Source: Mr. Bridge
It is often right to skip Stayman when you have no ruffing value. For one thing, there is no point in seeking a fit when both hands may be completely flat. Secondly, raising in no-trumps gives less information to the defenders. As partner will have the same four-card major as you roughly one time in three, two thirds of the time Stayman will just help the opponents. Thirdly, even if you have a 4-4 fit, four of a major may yield no more tricks than 3NT. If you can make the same nine tricks in 3NT as in the 4-4 fit, you can make game there but not in 4 or 4. At teams or rubber bridge, when the extra 20 points for making 4 or 4 rather than 3NT is of little value, this is critical.
The other side of the coin is that, because you are 4-3-3-3 (or 3-4-3-3), there is no guarantee that partner will be too. If he is, for example, 4-3-4-2, playing in the 4-4 spade fit may well be superior because of a lack of cover in clubs. There is one other point against the maxim, though its impact depends on your partnership style.
Hand A HandB
A Q 1098 10 8 5 4 3
K J 9 K J 5
Q J 8 K J 8
3 2 A J
Most Acol players would open Hand A with 1, planning to rebid 2. However, if it is your style to open Hand A with
1NT, partner needs to employ Stayman whenever he has a four-card major, even if he has a completely flat hand. You
would not want to miss a 5-4 fit. Even if it is not your general style to open 1NT with a five-card major, you may find yourself forced to do so. Hand B is an example. Nobody would fancy opening 1, intending to rebid 2 with 10-8-5-4-3. It is best to tell a smaller lie, and open 1NT in the first place. Once in a while, you will miss a good 5-3 fit and, assuming you do not use Stayman with a flat 4-3-3-3 hand, you will miss the odd 5-4 fit. This is one of those things, the result of having an awkward hand to bid.
Assuming you do not usually open 1NT with a five-card major, should you skip Stayman with a 4-3-3-3 or 3-4-3-3
hand? Well, yes, but not always.
K 1084 Q842
J 6 5 KJ
Partner opens 1NT (12-14). With C and D, do you respond Stayman 2 or not? On C, the danger in ignoring a possible
4-4 fit and playing in no-trumps is that both you and your partner may have a poor stopper in one of the other suits –
or even no stopper at all. In no-trumps, the defenders might win, say, the first five tricks in clubs, whereas, playing in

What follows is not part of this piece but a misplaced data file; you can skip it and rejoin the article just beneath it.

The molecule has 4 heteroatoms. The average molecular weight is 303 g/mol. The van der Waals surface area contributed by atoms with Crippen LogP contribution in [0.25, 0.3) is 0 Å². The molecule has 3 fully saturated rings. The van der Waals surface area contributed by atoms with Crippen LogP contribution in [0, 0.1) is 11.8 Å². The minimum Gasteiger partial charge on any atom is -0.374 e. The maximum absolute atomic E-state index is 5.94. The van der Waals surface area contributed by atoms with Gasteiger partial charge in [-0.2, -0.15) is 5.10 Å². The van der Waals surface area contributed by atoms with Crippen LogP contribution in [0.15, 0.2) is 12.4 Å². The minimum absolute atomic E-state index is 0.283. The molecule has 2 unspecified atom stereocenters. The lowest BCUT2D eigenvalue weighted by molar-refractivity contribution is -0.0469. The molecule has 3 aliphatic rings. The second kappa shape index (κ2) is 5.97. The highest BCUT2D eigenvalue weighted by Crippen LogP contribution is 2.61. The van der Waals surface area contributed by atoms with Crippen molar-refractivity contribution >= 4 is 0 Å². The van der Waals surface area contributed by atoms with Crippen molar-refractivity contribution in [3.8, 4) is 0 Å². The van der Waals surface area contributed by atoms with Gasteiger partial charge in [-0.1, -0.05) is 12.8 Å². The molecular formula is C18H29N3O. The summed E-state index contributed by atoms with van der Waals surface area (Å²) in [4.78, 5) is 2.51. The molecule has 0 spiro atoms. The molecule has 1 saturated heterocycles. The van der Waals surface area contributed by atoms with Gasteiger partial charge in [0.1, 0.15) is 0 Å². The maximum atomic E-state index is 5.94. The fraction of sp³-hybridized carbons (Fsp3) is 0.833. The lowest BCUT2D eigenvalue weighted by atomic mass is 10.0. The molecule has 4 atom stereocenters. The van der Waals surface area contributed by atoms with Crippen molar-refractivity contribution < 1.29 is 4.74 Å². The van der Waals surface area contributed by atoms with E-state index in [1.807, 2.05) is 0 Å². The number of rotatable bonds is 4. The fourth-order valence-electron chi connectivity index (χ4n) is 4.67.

spades, you can ruff and keep control. Then again, if partner has .Q-IO-x, you have a stopper for 3NT, but may run into
a deadly ruff to set 4~. Also, as you have just thirteen points, there may be only nine tricks available wherever you play.
My experience, backed up by a friend’s computer simulation, is that it is 50-50 whether a 4-4 fit plays better than 3NT
when one hand has no ruffing value. It is therefore a toss-up on a hand like this which contract is the more likely
to make. In this case, the fact that you clearly don’t want to use Stayman and tell the opponents about the declaring
hand when there is no fit, makes it better to bid 3NT. Moreover, if you use Stayman and find partner with the wrong major, you are adding greatly to the chance that the opening lead will hit your side’s weak spot. An auction of 1NT-2-2 -3NT tells them that you have four spades and that partner has four hearts. They are much more likely to find the best lead after that than after INT-3NT. With Hand D, you definitely jump to 3NT. For one thing, you are reasonably sure that there is no obvious weak suit for the defenders to attack. For another, with weak spades like these, a 4-1 spade break might defeat 4 but not 3NT.
There is another way of looking at this. If there are plenty of points available to make 3NT (as with Hand D opposite a
INT opener), it is likely that all suits are covered and no-trumps will be the best spot to play. Are there hands on which you can tell game in a major is safer than 3NT?
A KJ 10
Having all your values in two suits is a good indicator. With spades like these and all these points, 4 on a 4-4 fit will
surely make. Just about the only way to go down in game is to play in 3NT and find partner weak in one of the minors. The case for using Stayman would be even clearer if you had a similar hand with about an ace more – a ruff in partner’s
hand could be the twelfth trick.
In summary, unless a slam is in the air, when the chance of a possible extra trick in a 4-4 fit is worth going for, skip
Stayman on a 4-3-3-3 hand.